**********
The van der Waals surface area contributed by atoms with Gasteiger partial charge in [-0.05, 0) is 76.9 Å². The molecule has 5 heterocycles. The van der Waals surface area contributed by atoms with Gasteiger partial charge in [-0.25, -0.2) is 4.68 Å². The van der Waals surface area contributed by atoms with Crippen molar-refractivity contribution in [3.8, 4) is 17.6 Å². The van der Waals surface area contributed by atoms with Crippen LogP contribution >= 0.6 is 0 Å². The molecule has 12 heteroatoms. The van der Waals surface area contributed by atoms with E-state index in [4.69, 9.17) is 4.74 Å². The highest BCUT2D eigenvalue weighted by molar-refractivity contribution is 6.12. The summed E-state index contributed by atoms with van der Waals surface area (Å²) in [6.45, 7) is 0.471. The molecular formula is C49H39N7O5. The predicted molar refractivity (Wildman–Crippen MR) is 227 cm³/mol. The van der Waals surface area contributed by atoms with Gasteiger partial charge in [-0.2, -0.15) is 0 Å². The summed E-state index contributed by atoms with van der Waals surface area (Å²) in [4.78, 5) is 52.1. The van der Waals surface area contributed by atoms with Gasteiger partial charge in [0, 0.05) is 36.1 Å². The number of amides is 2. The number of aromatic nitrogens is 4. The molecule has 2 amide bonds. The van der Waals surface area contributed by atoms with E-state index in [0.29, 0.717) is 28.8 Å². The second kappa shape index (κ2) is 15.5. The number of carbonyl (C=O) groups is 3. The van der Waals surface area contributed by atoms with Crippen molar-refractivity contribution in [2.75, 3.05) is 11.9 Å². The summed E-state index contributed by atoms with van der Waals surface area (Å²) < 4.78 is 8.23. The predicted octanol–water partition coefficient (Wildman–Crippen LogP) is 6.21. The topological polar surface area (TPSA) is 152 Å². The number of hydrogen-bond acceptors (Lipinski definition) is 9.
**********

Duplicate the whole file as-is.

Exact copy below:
The van der Waals surface area contributed by atoms with Gasteiger partial charge in [-0.05, 0) is 76.9 Å². The molecule has 5 heterocycles. The van der Waals surface area contributed by atoms with Gasteiger partial charge in [-0.25, -0.2) is 4.68 Å². The van der Waals surface area contributed by atoms with Crippen molar-refractivity contribution in [3.8, 4) is 17.6 Å². The van der Waals surface area contributed by atoms with Crippen LogP contribution >= 0.6 is 0 Å². The molecule has 12 heteroatoms. The van der Waals surface area contributed by atoms with E-state index in [4.69, 9.17) is 4.74 Å². The highest BCUT2D eigenvalue weighted by molar-refractivity contribution is 6.12. The summed E-state index contributed by atoms with van der Waals surface area (Å²) in [6.45, 7) is 0.471. The molecular formula is C49H39N7O5. The predicted molar refractivity (Wildman–Crippen MR) is 227 cm³/mol. The van der Waals surface area contributed by atoms with Gasteiger partial charge in [-0.2, -0.15) is 0 Å². The summed E-state index contributed by atoms with van der Waals surface area (Å²) in [4.78, 5) is 52.1. The van der Waals surface area contributed by atoms with Gasteiger partial charge in [0, 0.05) is 36.1 Å². The number of amides is 2. The number of aromatic nitrogens is 4. The molecule has 2 amide bonds. The van der Waals surface area contributed by atoms with E-state index in [0.29, 0.717) is 28.8 Å². The second kappa shape index (κ2) is 15.5. The number of carbonyl (C=O) groups is 3. The van der Waals surface area contributed by atoms with Crippen molar-refractivity contribution in [2.75, 3.05) is 11.9 Å². The summed E-state index contributed by atoms with van der Waals surface area (Å²) < 4.78 is 8.23. The predicted octanol–water partition coefficient (Wildman–Crippen LogP) is 6.21. The topological polar surface area (TPSA) is 152 Å². The number of hydrogen-bond acceptors (Lipinski definition) is 9.